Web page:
Capture of Carency aftermath 1915 1.jpg

1919  Arthur English, English actor and comedian, was born (d. 1995).

1920 Richard Adams, English author, was born.


1920 Polish-Soviet War: The Polish army under General Edward Rydz-Śmigły celebrated its capture of Kiev with a victory parade on Khreschatyk.

Edward Rydz-Smigly.jpg

1926 Admiral Richard E. Byrd and Floyd Bennett claimed to have flown over the North Pole (later discovery of Byrd’s diary seemed to indicate that this did not happen).

   Floyd Bennett.jpg

1927  The Australian Parliament first convened in Canberra.

1929 Kay Dotrice, British actress, was born (d. 2007)

1930  Joan Sims, British actress, was born (d. 2001)

1932  Geraldine McEwan, English actress, was born.

1933  About 25,000 books were burned by the Nazis in Germany.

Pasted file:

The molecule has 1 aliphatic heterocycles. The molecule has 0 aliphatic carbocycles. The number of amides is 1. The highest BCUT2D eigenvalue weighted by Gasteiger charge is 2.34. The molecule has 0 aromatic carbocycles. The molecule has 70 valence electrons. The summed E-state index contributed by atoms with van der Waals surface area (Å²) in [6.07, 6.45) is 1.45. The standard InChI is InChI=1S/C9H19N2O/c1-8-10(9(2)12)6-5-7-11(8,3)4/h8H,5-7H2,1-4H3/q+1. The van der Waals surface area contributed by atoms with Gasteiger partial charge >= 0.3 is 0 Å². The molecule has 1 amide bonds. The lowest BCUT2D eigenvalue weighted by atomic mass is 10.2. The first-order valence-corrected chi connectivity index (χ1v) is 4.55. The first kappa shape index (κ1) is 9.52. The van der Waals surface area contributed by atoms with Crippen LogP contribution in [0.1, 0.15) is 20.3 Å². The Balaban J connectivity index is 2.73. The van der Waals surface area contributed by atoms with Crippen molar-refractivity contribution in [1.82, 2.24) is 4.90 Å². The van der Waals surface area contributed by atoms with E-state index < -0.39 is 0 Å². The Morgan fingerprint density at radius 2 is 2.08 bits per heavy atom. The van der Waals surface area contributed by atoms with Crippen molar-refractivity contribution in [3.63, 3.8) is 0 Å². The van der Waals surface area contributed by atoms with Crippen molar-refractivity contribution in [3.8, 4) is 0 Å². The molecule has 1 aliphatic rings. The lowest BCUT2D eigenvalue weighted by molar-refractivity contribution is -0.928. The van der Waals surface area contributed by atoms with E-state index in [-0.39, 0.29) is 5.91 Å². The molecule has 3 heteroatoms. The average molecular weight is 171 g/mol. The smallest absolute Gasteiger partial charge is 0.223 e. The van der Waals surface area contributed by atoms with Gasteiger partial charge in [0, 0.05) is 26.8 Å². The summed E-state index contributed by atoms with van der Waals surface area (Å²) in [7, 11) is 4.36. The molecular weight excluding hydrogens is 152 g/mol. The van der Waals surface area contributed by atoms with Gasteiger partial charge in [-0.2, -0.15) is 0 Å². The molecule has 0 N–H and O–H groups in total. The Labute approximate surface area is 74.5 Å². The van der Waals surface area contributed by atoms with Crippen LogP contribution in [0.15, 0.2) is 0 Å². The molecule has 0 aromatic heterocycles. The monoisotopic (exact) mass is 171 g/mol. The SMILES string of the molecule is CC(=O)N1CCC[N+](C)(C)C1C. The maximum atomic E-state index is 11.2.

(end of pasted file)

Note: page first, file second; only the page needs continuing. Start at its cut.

1933  Jessica Steele, English romance novelist, was born,


1934 – Alan Bennett, British author, was born.

1935 – Roger Hargreaves, English children’s author (Mr. Men) was born (d. 1988)


1936  Albert Finney, British actor was born.


1936 – Glenda Jackson, English actress and politician was born.


1936 Italy formally annexed Ethiopia.

1937 – Edgar Bergen and Charlie McCarthy took to the airwaves becoming an overnight radio sensation.

1940  World War II: The German submarineU-9 sank the French coastal submarine Doris near Den Helder.

U-9 IWM HU 1012.jpg

1941  World War II: The German submarine U-110 was captured by the Royal Navy. On board was the latest Enigma cryptography machine which Allied cryptographers later used to break coded German messages.

U-110 and HMS Bulldog

1942 Holocaust: The SS murdered 588 Jewish residents of the Podolian town of Zinkiv (Khmelnytska oblast, Ukraine). The Zoludek Ghetto was destroyed and all its inhabitants murdered or deported.